FIG. 9 is a functional block diagram illustrating various components of an exemplary implantable IMD 38 for use with implantable flow sensors 42 and 44. With the exception of not containing sensing circuitry, IMD 38 is very similar to IMD 16 of FIG. 7. In the example of FIG. 9, IMD 36 includes a processor 78, memory 80, stimulation pulse generator 82, telemetry interface 84 and power source 86, which are substantially similar to the corresponding components of IMD 16 discussed above with reference to FIG. 7. Processor 78 receives tumescence information, or flow signals based upon which processor 78 may generate tumescence information, from sensors 42, 44 via telemetry interface 84. Based on such information, processor 78 may determine whether therapy should be initiated, terminated, or adjusted, as described above. Processor 78 may receive such information from the sensors on a continuous basis, at periodic intervals, or in response to a request made by processor 78 via telemetry interface 84. Alternatively, or additionally, processor 78 may direct sensors 42, 44 to increase the monitoring of tumescence information when there is an abrupt change in the tumescence level, e.g., at the onset of sexual arousal. Processor 78 may control therapy based on tumescence information independently, or, where external programmer 28 receives tumescence information or signals from sensors 42, 44, in response to programming changes from external programmer 28. Processor 78 may provide feedback control of therapy parameters and a therapy parameter evaluation program, as described above with reference to processor 58. Processor 87 may receive feedback from patient 12 via external programmer 28, and use such feedback during closed-loop feedback operation and/or the evaluation program, as described above with reference to processor 58.

Telemetry interface 84 may include antennae and circuitry for radio frequency (RF) communication or proximal inductive interaction with implantable sensor 42 and/or external programmer 28. Also, power source 86 of IMD 36 may be constructed somewhat similarly to power source 54. For example, power source 86 may be a rechargeable or non-rechargeable battery, or alternatively take the form of a transcutaneous inductive power interface.

FIG. 10 is a flow chart illustrating a technique for delivery of stimulation therapy to alleviate sexual dysfunction based on closed loop feedback from implantable flow sensors. In the example of FIG. 10, implantable stimulator 16 makes use of information obtained from first sensor 22, second sensor 24 and external programmer 28. Implantable stimulator 36, first wireless sensor 42 and second wireless sensor 44 may be utilized in this technique in place of their respective wired components.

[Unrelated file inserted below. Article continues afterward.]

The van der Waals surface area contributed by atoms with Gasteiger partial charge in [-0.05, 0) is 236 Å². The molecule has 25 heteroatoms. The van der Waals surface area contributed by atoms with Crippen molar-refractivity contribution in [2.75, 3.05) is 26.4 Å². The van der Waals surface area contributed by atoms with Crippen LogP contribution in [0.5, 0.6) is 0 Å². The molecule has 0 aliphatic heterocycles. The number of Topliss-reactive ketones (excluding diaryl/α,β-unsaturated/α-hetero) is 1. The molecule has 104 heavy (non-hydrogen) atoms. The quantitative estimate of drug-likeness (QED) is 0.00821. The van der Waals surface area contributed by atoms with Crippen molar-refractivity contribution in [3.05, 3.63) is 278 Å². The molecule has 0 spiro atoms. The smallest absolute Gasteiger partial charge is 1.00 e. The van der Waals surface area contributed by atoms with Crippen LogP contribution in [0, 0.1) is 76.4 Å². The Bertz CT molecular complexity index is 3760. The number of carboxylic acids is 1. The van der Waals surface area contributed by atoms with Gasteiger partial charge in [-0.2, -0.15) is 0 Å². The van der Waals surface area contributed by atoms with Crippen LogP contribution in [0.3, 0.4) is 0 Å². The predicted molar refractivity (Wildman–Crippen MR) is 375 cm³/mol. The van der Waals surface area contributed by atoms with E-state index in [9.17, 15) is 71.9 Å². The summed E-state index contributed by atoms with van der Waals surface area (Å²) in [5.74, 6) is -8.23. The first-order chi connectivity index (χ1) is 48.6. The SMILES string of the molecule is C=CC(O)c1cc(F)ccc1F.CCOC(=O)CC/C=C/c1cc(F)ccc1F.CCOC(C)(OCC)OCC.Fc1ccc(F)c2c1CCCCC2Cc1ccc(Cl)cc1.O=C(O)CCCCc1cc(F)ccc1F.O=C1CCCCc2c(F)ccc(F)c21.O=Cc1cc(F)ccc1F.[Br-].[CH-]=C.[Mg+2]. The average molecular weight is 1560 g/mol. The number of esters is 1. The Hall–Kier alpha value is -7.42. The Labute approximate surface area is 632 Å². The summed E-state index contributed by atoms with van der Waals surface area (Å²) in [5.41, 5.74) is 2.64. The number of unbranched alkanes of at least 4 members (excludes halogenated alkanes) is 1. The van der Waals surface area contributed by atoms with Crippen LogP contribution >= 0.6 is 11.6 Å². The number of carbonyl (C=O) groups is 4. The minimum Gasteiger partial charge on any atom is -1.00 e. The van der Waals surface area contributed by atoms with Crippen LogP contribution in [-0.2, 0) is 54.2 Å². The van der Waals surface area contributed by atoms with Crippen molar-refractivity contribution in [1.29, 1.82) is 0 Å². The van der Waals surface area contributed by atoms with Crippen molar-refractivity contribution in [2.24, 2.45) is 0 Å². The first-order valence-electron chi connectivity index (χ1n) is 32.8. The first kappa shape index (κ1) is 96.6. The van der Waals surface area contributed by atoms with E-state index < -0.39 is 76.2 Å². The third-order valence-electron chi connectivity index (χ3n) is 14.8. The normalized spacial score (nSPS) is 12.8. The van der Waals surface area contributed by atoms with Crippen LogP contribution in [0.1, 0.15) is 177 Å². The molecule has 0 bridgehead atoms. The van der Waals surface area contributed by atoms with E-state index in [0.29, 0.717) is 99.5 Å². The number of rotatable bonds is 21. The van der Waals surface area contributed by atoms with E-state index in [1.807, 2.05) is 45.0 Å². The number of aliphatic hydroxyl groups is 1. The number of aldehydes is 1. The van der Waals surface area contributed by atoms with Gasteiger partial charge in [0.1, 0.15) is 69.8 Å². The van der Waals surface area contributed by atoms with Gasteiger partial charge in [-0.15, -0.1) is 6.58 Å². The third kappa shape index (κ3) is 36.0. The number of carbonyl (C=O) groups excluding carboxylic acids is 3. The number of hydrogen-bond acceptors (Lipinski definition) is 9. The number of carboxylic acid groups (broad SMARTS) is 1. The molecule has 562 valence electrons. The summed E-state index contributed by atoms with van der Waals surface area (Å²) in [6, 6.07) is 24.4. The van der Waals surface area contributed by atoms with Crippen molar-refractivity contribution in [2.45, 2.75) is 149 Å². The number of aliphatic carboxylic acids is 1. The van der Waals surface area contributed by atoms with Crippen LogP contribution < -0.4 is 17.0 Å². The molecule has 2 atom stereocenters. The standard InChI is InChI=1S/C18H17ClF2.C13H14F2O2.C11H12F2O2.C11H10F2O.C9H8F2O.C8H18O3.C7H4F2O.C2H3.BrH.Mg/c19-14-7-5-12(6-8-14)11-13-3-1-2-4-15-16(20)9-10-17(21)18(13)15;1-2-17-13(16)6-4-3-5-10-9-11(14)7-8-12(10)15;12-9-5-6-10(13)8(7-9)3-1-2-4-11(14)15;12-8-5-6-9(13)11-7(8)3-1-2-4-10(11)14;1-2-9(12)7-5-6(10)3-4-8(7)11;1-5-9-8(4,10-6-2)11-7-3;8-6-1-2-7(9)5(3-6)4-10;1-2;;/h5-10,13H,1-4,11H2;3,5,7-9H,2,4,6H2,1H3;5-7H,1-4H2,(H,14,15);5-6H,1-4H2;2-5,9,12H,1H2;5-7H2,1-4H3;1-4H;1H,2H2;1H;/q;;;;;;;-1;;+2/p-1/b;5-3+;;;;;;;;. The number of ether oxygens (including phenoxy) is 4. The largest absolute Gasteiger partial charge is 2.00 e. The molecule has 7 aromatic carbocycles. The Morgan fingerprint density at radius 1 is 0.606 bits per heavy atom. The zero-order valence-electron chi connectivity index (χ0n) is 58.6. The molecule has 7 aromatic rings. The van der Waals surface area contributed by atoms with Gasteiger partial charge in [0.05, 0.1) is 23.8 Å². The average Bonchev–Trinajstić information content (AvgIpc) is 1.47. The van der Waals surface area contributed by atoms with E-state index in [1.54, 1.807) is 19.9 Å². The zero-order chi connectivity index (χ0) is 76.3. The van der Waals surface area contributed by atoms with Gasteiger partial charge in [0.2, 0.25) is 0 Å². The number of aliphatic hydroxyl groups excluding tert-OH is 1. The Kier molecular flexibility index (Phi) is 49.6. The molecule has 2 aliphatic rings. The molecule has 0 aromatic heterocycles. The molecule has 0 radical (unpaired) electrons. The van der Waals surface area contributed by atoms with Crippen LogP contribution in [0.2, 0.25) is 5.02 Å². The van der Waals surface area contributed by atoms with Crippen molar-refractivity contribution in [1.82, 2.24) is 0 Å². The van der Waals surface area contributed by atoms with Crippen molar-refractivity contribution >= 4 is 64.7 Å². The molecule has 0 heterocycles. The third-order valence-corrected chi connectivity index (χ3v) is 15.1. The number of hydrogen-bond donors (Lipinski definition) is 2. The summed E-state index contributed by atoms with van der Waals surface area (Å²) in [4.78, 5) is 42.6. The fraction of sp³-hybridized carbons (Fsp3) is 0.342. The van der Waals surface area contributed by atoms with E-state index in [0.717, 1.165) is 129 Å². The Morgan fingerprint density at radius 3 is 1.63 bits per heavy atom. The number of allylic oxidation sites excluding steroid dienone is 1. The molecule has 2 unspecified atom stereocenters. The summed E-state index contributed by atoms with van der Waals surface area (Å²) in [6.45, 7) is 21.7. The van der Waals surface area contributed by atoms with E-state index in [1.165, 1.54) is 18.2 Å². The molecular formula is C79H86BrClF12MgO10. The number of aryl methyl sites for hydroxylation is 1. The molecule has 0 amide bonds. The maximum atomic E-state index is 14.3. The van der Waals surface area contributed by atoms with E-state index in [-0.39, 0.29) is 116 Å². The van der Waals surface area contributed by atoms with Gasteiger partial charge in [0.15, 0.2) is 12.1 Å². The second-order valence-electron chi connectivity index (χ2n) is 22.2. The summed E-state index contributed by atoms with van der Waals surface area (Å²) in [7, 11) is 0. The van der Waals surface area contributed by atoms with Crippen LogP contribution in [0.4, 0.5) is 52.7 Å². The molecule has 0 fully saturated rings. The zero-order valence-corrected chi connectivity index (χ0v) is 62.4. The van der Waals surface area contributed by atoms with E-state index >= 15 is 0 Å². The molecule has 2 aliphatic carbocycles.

Before sexual activity, each sensor is calibrated to the baseline blood flow (88). This may be done periodically with normal activity or just before an erection is desired by patient 12. When an erection is desired, patient 12 activates IMD 16 by entering a command via a user interface associated with external programmer 28. The command indicates that the patient would like to commence sexual activity. In response to the command, programmer 28 activates IMD 16 (90) to deliver stimulation therapy.

During the course of stimulation therapy, first sensor 22 and second sensor 24 are utilized by IMD 16 to measure the blood flows associated with penis 14 (92), and IMD 16 or programmer 28 uses the resulting tumescence information, e.g., the signals received from sensors 22, 24, or flows, flow differences, or flow ratios, to control delivery of stimulation. If IMD 16 or programmer 28 determines that the inflow of blood to penis 14 is less than or equal to the outflow from the penis, (94), indicating an inadequate erectile state, the IMD or programmer may adjust one or more stimulation parameters (96) to provide more vigorous stimulation. The adjustment may be made directly by IMD 16 or in response to an adjustment command or reprogramming by programmer 28.

IMD 16 or programmer 28 also determines whether the patient 12 wants to sustain the erection (100), or whether sexual activity has terminated. Patient 12 may terminate sexual activity by entry of a command via a user interface associated with programmer 28 to stop stimulation (102). If sustained erection is desired, the process continues with blood flow measurement (92), flow comparison (94), adjustment of stimulation parameters (96) and delivery of adjusted stimulation (98).

In other embodiments, IMD 16 may continuously cycle stimulation to conserve power. If the inflow is greater than the outflow in block 94, stimulator 16 may slightly decrease stimulation. Adding this step in the processes may help to decrease the operating power required to stimulate patient 12.